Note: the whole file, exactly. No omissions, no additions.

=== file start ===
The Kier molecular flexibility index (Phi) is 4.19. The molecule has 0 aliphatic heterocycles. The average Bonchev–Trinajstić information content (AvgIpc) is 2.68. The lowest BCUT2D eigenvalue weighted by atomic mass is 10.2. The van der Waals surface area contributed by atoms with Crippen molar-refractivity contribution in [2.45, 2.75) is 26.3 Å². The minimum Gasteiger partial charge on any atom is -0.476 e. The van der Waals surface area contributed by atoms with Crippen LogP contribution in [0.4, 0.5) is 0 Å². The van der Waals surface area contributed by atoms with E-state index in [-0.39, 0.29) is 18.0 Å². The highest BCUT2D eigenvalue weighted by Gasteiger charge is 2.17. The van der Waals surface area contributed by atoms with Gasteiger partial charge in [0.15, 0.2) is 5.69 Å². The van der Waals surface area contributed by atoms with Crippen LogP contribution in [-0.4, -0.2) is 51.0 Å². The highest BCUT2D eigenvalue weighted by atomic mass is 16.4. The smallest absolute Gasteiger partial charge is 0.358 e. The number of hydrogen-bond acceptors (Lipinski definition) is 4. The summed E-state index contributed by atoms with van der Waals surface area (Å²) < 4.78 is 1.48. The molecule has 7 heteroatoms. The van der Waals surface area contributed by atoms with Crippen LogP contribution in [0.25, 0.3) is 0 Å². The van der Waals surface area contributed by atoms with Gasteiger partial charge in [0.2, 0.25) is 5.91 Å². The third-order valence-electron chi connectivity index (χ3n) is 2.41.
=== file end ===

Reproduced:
The Kier molecular flexibility index (Phi) is 4.19. The molecule has 0 aliphatic heterocycles. The average Bonchev–Trinajstić information content (AvgIpc) is 2.68. The lowest BCUT2D eigenvalue weighted by atomic mass is 10.2. The van der Waals surface area contributed by atoms with Crippen molar-refractivity contribution in [2.45, 2.75) is 26.3 Å². The minimum Gasteiger partial charge on any atom is -0.476 e. The van der Waals surface area contributed by atoms with Crippen LogP contribution in [0.4, 0.5) is 0 Å². The van der Waals surface area contributed by atoms with E-state index in [-0.39, 0.29) is 18.0 Å². The highest BCUT2D eigenvalue weighted by Gasteiger charge is 2.17. The van der Waals surface area contributed by atoms with Gasteiger partial charge in [0.15, 0.2) is 5.69 Å². The van der Waals surface area contributed by atoms with Crippen LogP contribution in [-0.4, -0.2) is 51.0 Å². The highest BCUT2D eigenvalue weighted by atomic mass is 16.4. The smallest absolute Gasteiger partial charge is 0.358 e. The number of hydrogen-bond acceptors (Lipinski definition) is 4. The summed E-state index contributed by atoms with van der Waals surface area (Å²) < 4.78 is 1.48. The molecule has 7 heteroatoms. The van der Waals surface area contributed by atoms with Crippen LogP contribution in [0.25, 0.3) is 0 Å². The van der Waals surface area contributed by atoms with Gasteiger partial charge in [0.2, 0.25) is 5.91 Å². The third-order valence-electron chi connectivity index (χ3n) is 2.41.